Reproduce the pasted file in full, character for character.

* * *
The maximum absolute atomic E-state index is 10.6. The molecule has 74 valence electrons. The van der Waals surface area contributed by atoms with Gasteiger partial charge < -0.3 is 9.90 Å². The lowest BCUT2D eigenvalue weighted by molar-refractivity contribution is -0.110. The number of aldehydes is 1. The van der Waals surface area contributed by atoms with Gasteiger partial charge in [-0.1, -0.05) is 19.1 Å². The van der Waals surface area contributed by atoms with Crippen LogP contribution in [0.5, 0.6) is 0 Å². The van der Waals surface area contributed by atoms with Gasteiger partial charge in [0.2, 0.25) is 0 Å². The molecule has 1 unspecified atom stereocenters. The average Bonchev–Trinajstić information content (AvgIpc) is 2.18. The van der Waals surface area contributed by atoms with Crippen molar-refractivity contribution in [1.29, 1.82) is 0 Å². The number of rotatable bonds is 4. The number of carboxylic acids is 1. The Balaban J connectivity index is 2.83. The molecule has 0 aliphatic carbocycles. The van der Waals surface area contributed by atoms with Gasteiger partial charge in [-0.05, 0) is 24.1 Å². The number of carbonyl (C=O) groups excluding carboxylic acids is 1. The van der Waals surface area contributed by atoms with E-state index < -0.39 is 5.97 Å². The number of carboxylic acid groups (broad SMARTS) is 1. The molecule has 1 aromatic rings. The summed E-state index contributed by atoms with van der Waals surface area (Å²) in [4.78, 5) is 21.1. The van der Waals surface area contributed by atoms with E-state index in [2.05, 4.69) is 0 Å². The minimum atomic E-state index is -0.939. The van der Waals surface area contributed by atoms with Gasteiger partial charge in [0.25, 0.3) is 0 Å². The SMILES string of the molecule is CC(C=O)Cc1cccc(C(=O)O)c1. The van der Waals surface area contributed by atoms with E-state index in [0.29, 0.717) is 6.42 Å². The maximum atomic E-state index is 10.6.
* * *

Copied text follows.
The maximum absolute atomic E-state index is 10.6. The molecule has 74 valence electrons. The van der Waals surface area contributed by atoms with Gasteiger partial charge < -0.3 is 9.90 Å². The lowest BCUT2D eigenvalue weighted by molar-refractivity contribution is -0.110. The number of aldehydes is 1. The van der Waals surface area contributed by atoms with Gasteiger partial charge in [-0.1, -0.05) is 19.1 Å². The van der Waals surface area contributed by atoms with Crippen LogP contribution in [0.5, 0.6) is 0 Å². The van der Waals surface area contributed by atoms with Gasteiger partial charge in [0.2, 0.25) is 0 Å². The molecule has 1 unspecified atom stereocenters. The average Bonchev–Trinajstić information content (AvgIpc) is 2.18. The van der Waals surface area contributed by atoms with Crippen molar-refractivity contribution in [1.29, 1.82) is 0 Å². The number of rotatable bonds is 4. The number of carboxylic acids is 1. The Balaban J connectivity index is 2.83. The molecule has 0 aliphatic carbocycles. The van der Waals surface area contributed by atoms with Gasteiger partial charge in [-0.05, 0) is 24.1 Å². The number of carbonyl (C=O) groups excluding carboxylic acids is 1. The van der Waals surface area contributed by atoms with E-state index < -0.39 is 5.97 Å². The number of carboxylic acid groups (broad SMARTS) is 1. The molecule has 1 aromatic rings. The summed E-state index contributed by atoms with van der Waals surface area (Å²) in [4.78, 5) is 21.1. The van der Waals surface area contributed by atoms with E-state index in [2.05, 4.69) is 0 Å². The minimum atomic E-state index is -0.939. The van der Waals surface area contributed by atoms with Gasteiger partial charge in [0.25, 0.3) is 0 Å². The SMILES string of the molecule is CC(C=O)Cc1cccc(C(=O)O)c1. The van der Waals surface area contributed by atoms with E-state index in [0.29, 0.717) is 6.42 Å². The maximum atomic E-state index is 10.6.